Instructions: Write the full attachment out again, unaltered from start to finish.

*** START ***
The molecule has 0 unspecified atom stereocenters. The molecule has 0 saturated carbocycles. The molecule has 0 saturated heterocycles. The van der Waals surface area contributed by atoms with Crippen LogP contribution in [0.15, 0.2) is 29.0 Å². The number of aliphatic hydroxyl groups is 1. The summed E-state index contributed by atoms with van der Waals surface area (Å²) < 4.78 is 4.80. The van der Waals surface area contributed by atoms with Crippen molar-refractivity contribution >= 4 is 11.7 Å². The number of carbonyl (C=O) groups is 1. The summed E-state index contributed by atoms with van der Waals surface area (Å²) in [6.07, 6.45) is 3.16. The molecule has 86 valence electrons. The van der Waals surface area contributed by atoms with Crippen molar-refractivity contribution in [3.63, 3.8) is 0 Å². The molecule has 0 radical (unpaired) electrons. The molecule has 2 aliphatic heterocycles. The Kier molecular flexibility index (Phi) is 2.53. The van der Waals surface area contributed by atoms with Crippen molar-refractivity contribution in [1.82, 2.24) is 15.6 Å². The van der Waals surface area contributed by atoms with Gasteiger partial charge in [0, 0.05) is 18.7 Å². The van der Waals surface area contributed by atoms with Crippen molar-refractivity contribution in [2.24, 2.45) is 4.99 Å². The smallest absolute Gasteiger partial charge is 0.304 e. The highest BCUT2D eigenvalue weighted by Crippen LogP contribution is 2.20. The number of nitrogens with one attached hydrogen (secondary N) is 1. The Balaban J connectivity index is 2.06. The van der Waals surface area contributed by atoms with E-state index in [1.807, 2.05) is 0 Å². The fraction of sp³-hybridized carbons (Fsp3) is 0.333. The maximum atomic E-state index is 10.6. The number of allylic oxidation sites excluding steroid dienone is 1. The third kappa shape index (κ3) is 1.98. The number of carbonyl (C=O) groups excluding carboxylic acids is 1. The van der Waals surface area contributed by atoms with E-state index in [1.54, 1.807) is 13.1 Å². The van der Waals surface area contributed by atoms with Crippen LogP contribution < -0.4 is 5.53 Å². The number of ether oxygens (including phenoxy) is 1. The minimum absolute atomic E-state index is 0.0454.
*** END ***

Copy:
The molecule has 0 unspecified atom stereocenters. The molecule has 0 saturated carbocycles. The molecule has 0 saturated heterocycles. The van der Waals surface area contributed by atoms with Crippen LogP contribution in [0.15, 0.2) is 29.0 Å². The number of aliphatic hydroxyl groups is 1. The summed E-state index contributed by atoms with van der Waals surface area (Å²) < 4.78 is 4.80. The van der Waals surface area contributed by atoms with Crippen molar-refractivity contribution >= 4 is 11.7 Å². The number of carbonyl (C=O) groups is 1. The summed E-state index contributed by atoms with van der Waals surface area (Å²) in [6.07, 6.45) is 3.16. The molecule has 86 valence electrons. The van der Waals surface area contributed by atoms with Crippen molar-refractivity contribution in [3.63, 3.8) is 0 Å². The molecule has 0 radical (unpaired) electrons. The molecule has 2 aliphatic heterocycles. The Kier molecular flexibility index (Phi) is 2.53. The van der Waals surface area contributed by atoms with Crippen molar-refractivity contribution in [1.82, 2.24) is 15.6 Å². The van der Waals surface area contributed by atoms with Gasteiger partial charge in [0, 0.05) is 18.7 Å². The van der Waals surface area contributed by atoms with Crippen molar-refractivity contribution in [2.24, 2.45) is 4.99 Å². The smallest absolute Gasteiger partial charge is 0.304 e. The highest BCUT2D eigenvalue weighted by Crippen LogP contribution is 2.20. The number of nitrogens with one attached hydrogen (secondary N) is 1. The Balaban J connectivity index is 2.06. The van der Waals surface area contributed by atoms with E-state index in [1.807, 2.05) is 0 Å². The fraction of sp³-hybridized carbons (Fsp3) is 0.333. The maximum atomic E-state index is 10.6. The number of allylic oxidation sites excluding steroid dienone is 1. The third kappa shape index (κ3) is 1.98. The number of carbonyl (C=O) groups excluding carboxylic acids is 1. The van der Waals surface area contributed by atoms with E-state index in [1.54, 1.807) is 13.1 Å². The van der Waals surface area contributed by atoms with Crippen LogP contribution < -0.4 is 5.53 Å². The number of ether oxygens (including phenoxy) is 1. The minimum absolute atomic E-state index is 0.0454.